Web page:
Beauty Store Business

AUG 2018

Beauty Store Business provides solutions for better retailing! New products, industry news, savvy business moves and important trends affecting both brick-and-mortar and online retailers are included in each issue.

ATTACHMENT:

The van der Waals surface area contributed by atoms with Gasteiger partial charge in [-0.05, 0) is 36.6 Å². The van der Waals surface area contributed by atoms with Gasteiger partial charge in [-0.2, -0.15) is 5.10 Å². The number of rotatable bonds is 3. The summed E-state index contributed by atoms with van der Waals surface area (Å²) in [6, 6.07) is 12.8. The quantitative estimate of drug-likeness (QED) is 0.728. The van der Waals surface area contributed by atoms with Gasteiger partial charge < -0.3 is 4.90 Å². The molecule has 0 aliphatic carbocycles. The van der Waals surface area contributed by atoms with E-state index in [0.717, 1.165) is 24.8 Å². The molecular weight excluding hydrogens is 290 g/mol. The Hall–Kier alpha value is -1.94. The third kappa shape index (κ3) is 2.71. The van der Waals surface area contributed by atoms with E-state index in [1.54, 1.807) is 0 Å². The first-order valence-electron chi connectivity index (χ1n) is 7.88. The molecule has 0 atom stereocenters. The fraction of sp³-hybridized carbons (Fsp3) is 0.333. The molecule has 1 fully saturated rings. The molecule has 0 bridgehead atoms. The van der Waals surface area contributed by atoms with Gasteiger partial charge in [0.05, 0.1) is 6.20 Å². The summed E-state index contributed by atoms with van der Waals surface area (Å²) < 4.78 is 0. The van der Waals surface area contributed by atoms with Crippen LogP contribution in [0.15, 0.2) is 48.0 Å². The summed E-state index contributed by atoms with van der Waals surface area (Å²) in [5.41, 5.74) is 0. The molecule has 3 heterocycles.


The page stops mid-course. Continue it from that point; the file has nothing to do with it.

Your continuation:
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76 August 2018 | beautystorebusiness.com section of stores, she believes that in that context, the word simply refers to avoiding lye or chemicals that alter the structure of hair–and her own company has never made "natural" claims. Instead, when creating products, the minds behind Mixed Chicks simply look closely at common ingredients used in the industry and try to find the safest ones possible. For example, Etheredge notes that parabens, which kill mold, yeast and bacteria, were never shown to cause cancer when used in hair products, though they had been linked with cancer as an ingredient in deodorants. "Years ago, no other preser- vative had been tested, but we looked for an alternative and became paraben-free," Etheredge says. "Our focus has always been a healthier lifestyle, so we use a lot of essential oils, for example. However, the industry always changes. Here in California, with Prop 65, you never know what will pop up, and of course we want to comply with regulations." Meanwhile, Davis points to other ingredi- ents that may raise red flags for consumers: Sodium laurel sulfate, commonly found in shampoo, can cause drying and strip the hair shaft of needed moisture. The petro- leum commonly found in pomades and hair grease does not absorb into the hair shaft, simply sitting on top of the hair where it attracts and collects dust. "When looking for better alternatives, consumers should look for products with natural oils such as olive oil, jojoba oil, coconut oil and argan oil," Davis suggests. "Shea butter is also a great alternative to petroleum-based pomades. We believe that in order for your hair to thrive and flourish, you must care for it with natural ingredients that do not cause buildup or suffocate the scalp–ingredients that mois- turize and strengthen the hair shaft. We stay away from ingredients that cause dry- ness and breakage through long-term use." Ultimately, manufacturers and watch- dog groups alike agree that education is paramount–for both consumers and beauty store owners. For example, Davis encourages consumers and retailers to read ingredient lists on the backs of products and counsels that consumers should pay attention to their hair and see what it responds favorably to. Etheredge agrees that education makes the difference, advising stores to take advantage of distributors' trade shows as well as in-store educational opportunities provided by manufacturers for staff members and salespeople. "It's impossible to know everything, but the more educated the sales staff is, the more they can have a sense of products in dif- ferent categories, which ultimately helps with sales," Etheredge explains. "And, because not all of us in the multicultural category have the same texture or hair woes, it's important to get educated so you can give customers good advice." Etheredge shares additional tips and tricks for ramping up in-store instruction– and establishing yourself as a must-visit location for increasingly discerning customers: Hold seminars, invite brands to hold in-store seminars, offer samples and make sure your staff is knowledgeable. Ultimately, you'll reap the benefits of fewer returns and more recurring customers. "The greatest benefit of beauty supply stores is that customers can talk to a person versus shopping online and wondering if the product is right for them," Etheredge says. "People love demos, and retail outlets have an advantage because they can give answers to questions on the spot. Everything is not for everybody, and that's the beauty. For women who do want to wear their hair natural, they now have many choices. The industry has paid attention, and as trends change, we have the opportunity to display those changes in the store through products, while consumers can stay on top of trends and find different choices for their different needs." ■ Tracy Morin is a freelance writer and editor based in Oxford, MS.

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